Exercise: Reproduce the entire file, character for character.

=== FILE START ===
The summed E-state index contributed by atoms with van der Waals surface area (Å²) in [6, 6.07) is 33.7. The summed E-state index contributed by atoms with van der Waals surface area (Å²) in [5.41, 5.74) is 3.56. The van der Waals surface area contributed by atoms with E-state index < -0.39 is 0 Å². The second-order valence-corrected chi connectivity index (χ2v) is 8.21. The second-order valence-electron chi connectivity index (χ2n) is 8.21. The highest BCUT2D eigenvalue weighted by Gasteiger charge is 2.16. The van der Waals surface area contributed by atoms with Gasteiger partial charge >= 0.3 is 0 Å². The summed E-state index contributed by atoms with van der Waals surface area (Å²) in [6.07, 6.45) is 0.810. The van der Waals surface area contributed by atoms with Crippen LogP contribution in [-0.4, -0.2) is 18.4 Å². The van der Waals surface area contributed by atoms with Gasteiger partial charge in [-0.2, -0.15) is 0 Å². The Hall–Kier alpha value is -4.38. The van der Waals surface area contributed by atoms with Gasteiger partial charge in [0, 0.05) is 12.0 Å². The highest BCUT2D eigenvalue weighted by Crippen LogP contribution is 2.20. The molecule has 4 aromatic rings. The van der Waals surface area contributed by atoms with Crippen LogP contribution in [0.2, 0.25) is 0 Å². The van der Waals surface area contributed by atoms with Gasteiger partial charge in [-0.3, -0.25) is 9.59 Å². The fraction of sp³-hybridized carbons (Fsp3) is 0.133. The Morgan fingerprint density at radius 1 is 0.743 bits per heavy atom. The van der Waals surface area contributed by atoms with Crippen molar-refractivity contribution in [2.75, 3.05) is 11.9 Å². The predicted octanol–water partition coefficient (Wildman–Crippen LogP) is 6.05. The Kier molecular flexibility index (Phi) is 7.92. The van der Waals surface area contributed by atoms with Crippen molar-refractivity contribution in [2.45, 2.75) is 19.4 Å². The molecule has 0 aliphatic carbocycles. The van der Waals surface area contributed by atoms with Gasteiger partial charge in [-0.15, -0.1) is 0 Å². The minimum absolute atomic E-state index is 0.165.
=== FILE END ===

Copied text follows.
The summed E-state index contributed by atoms with van der Waals surface area (Å²) in [6, 6.07) is 33.7. The summed E-state index contributed by atoms with van der Waals surface area (Å²) in [5.41, 5.74) is 3.56. The van der Waals surface area contributed by atoms with E-state index < -0.39 is 0 Å². The second-order valence-corrected chi connectivity index (χ2v) is 8.21. The second-order valence-electron chi connectivity index (χ2n) is 8.21. The highest BCUT2D eigenvalue weighted by Gasteiger charge is 2.16. The van der Waals surface area contributed by atoms with Gasteiger partial charge >= 0.3 is 0 Å². The summed E-state index contributed by atoms with van der Waals surface area (Å²) in [6.07, 6.45) is 0.810. The van der Waals surface area contributed by atoms with Crippen LogP contribution in [-0.4, -0.2) is 18.4 Å². The van der Waals surface area contributed by atoms with Gasteiger partial charge in [-0.2, -0.15) is 0 Å². The Hall–Kier alpha value is -4.38. The van der Waals surface area contributed by atoms with Gasteiger partial charge in [0, 0.05) is 12.0 Å². The highest BCUT2D eigenvalue weighted by Crippen LogP contribution is 2.20. The molecule has 4 aromatic rings. The van der Waals surface area contributed by atoms with Crippen LogP contribution in [0.2, 0.25) is 0 Å². The van der Waals surface area contributed by atoms with Gasteiger partial charge in [-0.3, -0.25) is 9.59 Å². The fraction of sp³-hybridized carbons (Fsp3) is 0.133. The Morgan fingerprint density at radius 1 is 0.743 bits per heavy atom. The van der Waals surface area contributed by atoms with Crippen molar-refractivity contribution in [2.75, 3.05) is 11.9 Å². The predicted octanol–water partition coefficient (Wildman–Crippen LogP) is 6.05. The Kier molecular flexibility index (Phi) is 7.92. The van der Waals surface area contributed by atoms with Crippen molar-refractivity contribution in [2.45, 2.75) is 19.4 Å². The molecule has 0 aliphatic carbocycles. The van der Waals surface area contributed by atoms with Gasteiger partial charge in [-0.15, -0.1) is 0 Å². The minimum absolute atomic E-state index is 0.165.